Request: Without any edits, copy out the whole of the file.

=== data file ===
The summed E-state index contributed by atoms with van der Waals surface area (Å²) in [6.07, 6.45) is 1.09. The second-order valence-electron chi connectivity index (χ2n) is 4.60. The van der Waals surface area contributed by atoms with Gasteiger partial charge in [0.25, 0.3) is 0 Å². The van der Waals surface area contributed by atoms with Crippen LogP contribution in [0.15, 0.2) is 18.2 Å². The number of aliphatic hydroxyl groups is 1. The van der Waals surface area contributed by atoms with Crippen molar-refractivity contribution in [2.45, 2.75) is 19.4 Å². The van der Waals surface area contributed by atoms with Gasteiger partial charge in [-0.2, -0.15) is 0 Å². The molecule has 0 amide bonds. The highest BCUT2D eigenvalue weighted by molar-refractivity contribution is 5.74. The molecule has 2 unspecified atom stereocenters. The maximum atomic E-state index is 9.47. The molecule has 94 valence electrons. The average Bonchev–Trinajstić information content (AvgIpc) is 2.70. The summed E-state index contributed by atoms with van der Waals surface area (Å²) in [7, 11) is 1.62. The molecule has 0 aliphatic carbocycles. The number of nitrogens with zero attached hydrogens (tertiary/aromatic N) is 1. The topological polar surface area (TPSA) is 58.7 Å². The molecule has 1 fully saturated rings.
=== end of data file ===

The summed E-state index contributed by atoms with van der Waals surface area (Å²) in [6.07, 6.45) is 1.09. The second-order valence-electron chi connectivity index (χ2n) is 4.60. The van der Waals surface area contributed by atoms with Gasteiger partial charge in [0.25, 0.3) is 0 Å². The van der Waals surface area contributed by atoms with Crippen LogP contribution in [0.15, 0.2) is 18.2 Å². The number of aliphatic hydroxyl groups is 1. The van der Waals surface area contributed by atoms with Crippen molar-refractivity contribution in [2.45, 2.75) is 19.4 Å². The van der Waals surface area contributed by atoms with Gasteiger partial charge in [-0.2, -0.15) is 0 Å². The molecule has 0 amide bonds. The highest BCUT2D eigenvalue weighted by molar-refractivity contribution is 5.74. The molecule has 2 unspecified atom stereocenters. The maximum atomic E-state index is 9.47. The molecule has 94 valence electrons. The average Bonchev–Trinajstić information content (AvgIpc) is 2.70. The summed E-state index contributed by atoms with van der Waals surface area (Å²) in [7, 11) is 1.62. The molecule has 0 aliphatic carbocycles. The number of nitrogens with zero attached hydrogens (tertiary/aromatic N) is 1. The topological polar surface area (TPSA) is 58.7 Å². The molecule has 1 fully saturated rings.